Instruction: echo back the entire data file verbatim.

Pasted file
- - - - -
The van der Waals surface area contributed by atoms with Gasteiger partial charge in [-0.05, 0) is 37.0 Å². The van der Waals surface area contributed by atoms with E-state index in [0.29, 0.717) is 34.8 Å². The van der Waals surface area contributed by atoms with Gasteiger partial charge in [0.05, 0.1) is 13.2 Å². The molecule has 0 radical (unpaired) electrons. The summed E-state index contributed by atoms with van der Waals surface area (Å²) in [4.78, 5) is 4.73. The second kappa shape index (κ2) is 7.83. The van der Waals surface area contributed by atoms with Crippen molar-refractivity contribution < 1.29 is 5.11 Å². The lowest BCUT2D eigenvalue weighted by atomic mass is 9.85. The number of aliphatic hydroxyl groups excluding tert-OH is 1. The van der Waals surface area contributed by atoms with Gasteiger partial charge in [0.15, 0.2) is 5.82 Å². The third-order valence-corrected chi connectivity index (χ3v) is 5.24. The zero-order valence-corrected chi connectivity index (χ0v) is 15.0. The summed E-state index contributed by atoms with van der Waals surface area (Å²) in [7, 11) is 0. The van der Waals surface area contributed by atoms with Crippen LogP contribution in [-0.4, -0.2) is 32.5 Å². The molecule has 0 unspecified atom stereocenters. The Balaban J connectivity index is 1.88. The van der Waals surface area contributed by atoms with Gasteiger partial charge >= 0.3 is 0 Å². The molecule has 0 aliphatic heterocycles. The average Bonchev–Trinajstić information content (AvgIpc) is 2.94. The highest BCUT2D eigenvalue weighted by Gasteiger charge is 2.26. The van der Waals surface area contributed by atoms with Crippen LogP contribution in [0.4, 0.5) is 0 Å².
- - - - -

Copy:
The van der Waals surface area contributed by atoms with Gasteiger partial charge in [-0.05, 0) is 37.0 Å². The van der Waals surface area contributed by atoms with E-state index in [0.29, 0.717) is 34.8 Å². The van der Waals surface area contributed by atoms with Gasteiger partial charge in [0.05, 0.1) is 13.2 Å². The molecule has 0 radical (unpaired) electrons. The summed E-state index contributed by atoms with van der Waals surface area (Å²) in [4.78, 5) is 4.73. The second kappa shape index (κ2) is 7.83. The van der Waals surface area contributed by atoms with Crippen molar-refractivity contribution < 1.29 is 5.11 Å². The lowest BCUT2D eigenvalue weighted by atomic mass is 9.85. The number of aliphatic hydroxyl groups excluding tert-OH is 1. The van der Waals surface area contributed by atoms with Gasteiger partial charge in [0.15, 0.2) is 5.82 Å². The third-order valence-corrected chi connectivity index (χ3v) is 5.24. The zero-order valence-corrected chi connectivity index (χ0v) is 15.0. The summed E-state index contributed by atoms with van der Waals surface area (Å²) in [7, 11) is 0. The van der Waals surface area contributed by atoms with Crippen LogP contribution in [-0.4, -0.2) is 32.5 Å². The molecule has 0 unspecified atom stereocenters. The Balaban J connectivity index is 1.88. The van der Waals surface area contributed by atoms with Gasteiger partial charge >= 0.3 is 0 Å². The molecule has 0 aliphatic heterocycles. The average Bonchev–Trinajstić information content (AvgIpc) is 2.94. The highest BCUT2D eigenvalue weighted by Gasteiger charge is 2.26. The van der Waals surface area contributed by atoms with Crippen LogP contribution in [0.4, 0.5) is 0 Å².